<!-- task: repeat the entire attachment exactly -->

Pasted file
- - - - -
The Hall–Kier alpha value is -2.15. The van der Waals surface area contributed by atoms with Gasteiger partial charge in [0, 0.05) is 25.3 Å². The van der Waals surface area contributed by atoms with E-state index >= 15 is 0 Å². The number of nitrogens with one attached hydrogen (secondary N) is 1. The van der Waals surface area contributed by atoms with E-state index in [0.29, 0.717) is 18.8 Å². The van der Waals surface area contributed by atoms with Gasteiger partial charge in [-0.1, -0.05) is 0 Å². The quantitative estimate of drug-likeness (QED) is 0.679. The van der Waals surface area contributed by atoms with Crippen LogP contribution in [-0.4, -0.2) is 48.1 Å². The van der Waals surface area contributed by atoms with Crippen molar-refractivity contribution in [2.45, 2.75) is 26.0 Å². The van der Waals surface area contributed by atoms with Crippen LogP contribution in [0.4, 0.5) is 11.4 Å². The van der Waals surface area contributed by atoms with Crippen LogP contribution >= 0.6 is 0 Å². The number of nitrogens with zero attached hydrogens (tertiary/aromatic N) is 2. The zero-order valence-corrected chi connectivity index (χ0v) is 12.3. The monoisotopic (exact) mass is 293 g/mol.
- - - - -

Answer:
The Hall–Kier alpha value is -2.15. The van der Waals surface area contributed by atoms with Gasteiger partial charge in [0, 0.05) is 25.3 Å². The van der Waals surface area contributed by atoms with E-state index >= 15 is 0 Å². The number of nitrogens with one attached hydrogen (secondary N) is 1. The van der Waals surface area contributed by atoms with E-state index in [0.29, 0.717) is 18.8 Å². The van der Waals surface area contributed by atoms with Gasteiger partial charge in [-0.1, -0.05) is 0 Å². The quantitative estimate of drug-likeness (QED) is 0.679. The van der Waals surface area contributed by atoms with Crippen LogP contribution in [-0.4, -0.2) is 48.1 Å². The van der Waals surface area contributed by atoms with Crippen molar-refractivity contribution in [2.45, 2.75) is 26.0 Å². The van der Waals surface area contributed by atoms with Crippen LogP contribution in [0.4, 0.5) is 11.4 Å². The van der Waals surface area contributed by atoms with Crippen LogP contribution >= 0.6 is 0 Å². The number of nitrogens with zero attached hydrogens (tertiary/aromatic N) is 2. The zero-order valence-corrected chi connectivity index (χ0v) is 12.3. The monoisotopic (exact) mass is 293 g/mol.